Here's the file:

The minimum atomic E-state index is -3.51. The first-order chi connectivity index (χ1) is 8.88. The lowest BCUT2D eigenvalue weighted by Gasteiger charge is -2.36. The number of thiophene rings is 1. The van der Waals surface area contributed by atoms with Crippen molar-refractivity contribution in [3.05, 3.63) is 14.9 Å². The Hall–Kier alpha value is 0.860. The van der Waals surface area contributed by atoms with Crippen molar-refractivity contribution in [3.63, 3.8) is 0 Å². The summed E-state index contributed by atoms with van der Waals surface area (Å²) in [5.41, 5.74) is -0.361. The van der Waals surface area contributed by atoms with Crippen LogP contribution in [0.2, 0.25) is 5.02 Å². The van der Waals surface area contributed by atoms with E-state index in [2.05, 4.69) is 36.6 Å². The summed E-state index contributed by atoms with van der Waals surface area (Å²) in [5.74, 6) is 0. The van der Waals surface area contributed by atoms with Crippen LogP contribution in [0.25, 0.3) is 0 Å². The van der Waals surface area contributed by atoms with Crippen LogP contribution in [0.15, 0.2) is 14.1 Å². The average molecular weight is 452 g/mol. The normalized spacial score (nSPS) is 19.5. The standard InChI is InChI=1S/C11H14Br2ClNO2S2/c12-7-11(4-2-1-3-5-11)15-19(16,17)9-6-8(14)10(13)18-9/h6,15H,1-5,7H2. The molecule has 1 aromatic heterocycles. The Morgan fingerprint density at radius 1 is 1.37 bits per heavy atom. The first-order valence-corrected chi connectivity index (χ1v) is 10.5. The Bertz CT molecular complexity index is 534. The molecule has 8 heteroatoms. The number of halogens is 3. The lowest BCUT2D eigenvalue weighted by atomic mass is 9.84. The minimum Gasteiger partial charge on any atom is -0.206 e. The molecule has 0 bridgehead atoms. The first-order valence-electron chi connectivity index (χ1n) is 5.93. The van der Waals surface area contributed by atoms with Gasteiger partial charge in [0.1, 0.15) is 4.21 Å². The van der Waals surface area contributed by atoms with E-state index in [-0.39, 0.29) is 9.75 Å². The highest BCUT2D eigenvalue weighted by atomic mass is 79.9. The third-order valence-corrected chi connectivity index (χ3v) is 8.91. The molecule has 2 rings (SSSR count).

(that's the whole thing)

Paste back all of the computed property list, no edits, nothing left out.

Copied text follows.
The minimum atomic E-state index is -3.51. The first-order chi connectivity index (χ1) is 8.88. The lowest BCUT2D eigenvalue weighted by Gasteiger charge is -2.36. The number of thiophene rings is 1. The van der Waals surface area contributed by atoms with Crippen molar-refractivity contribution in [3.05, 3.63) is 14.9 Å². The Hall–Kier alpha value is 0.860. The van der Waals surface area contributed by atoms with Crippen molar-refractivity contribution in [3.63, 3.8) is 0 Å². The summed E-state index contributed by atoms with van der Waals surface area (Å²) in [5.41, 5.74) is -0.361. The van der Waals surface area contributed by atoms with Crippen LogP contribution in [0.2, 0.25) is 5.02 Å². The van der Waals surface area contributed by atoms with E-state index in [2.05, 4.69) is 36.6 Å². The summed E-state index contributed by atoms with van der Waals surface area (Å²) in [5.74, 6) is 0. The van der Waals surface area contributed by atoms with Crippen LogP contribution in [0.25, 0.3) is 0 Å². The van der Waals surface area contributed by atoms with Crippen LogP contribution in [0.15, 0.2) is 14.1 Å². The average molecular weight is 452 g/mol. The normalized spacial score (nSPS) is 19.5. The standard InChI is InChI=1S/C11H14Br2ClNO2S2/c12-7-11(4-2-1-3-5-11)15-19(16,17)9-6-8(14)10(13)18-9/h6,15H,1-5,7H2. The molecule has 1 aromatic heterocycles. The Morgan fingerprint density at radius 1 is 1.37 bits per heavy atom. The first-order valence-corrected chi connectivity index (χ1v) is 10.5. The Bertz CT molecular complexity index is 534. The molecule has 8 heteroatoms. The number of halogens is 3. The lowest BCUT2D eigenvalue weighted by atomic mass is 9.84. The minimum Gasteiger partial charge on any atom is -0.206 e. The molecule has 0 bridgehead atoms. The first-order valence-electron chi connectivity index (χ1n) is 5.93. The van der Waals surface area contributed by atoms with Gasteiger partial charge in [0.1, 0.15) is 4.21 Å². The van der Waals surface area contributed by atoms with E-state index in [-0.39, 0.29) is 9.75 Å². The highest BCUT2D eigenvalue weighted by atomic mass is 79.9. The third-order valence-corrected chi connectivity index (χ3v) is 8.91. The molecule has 2 rings (SSSR count).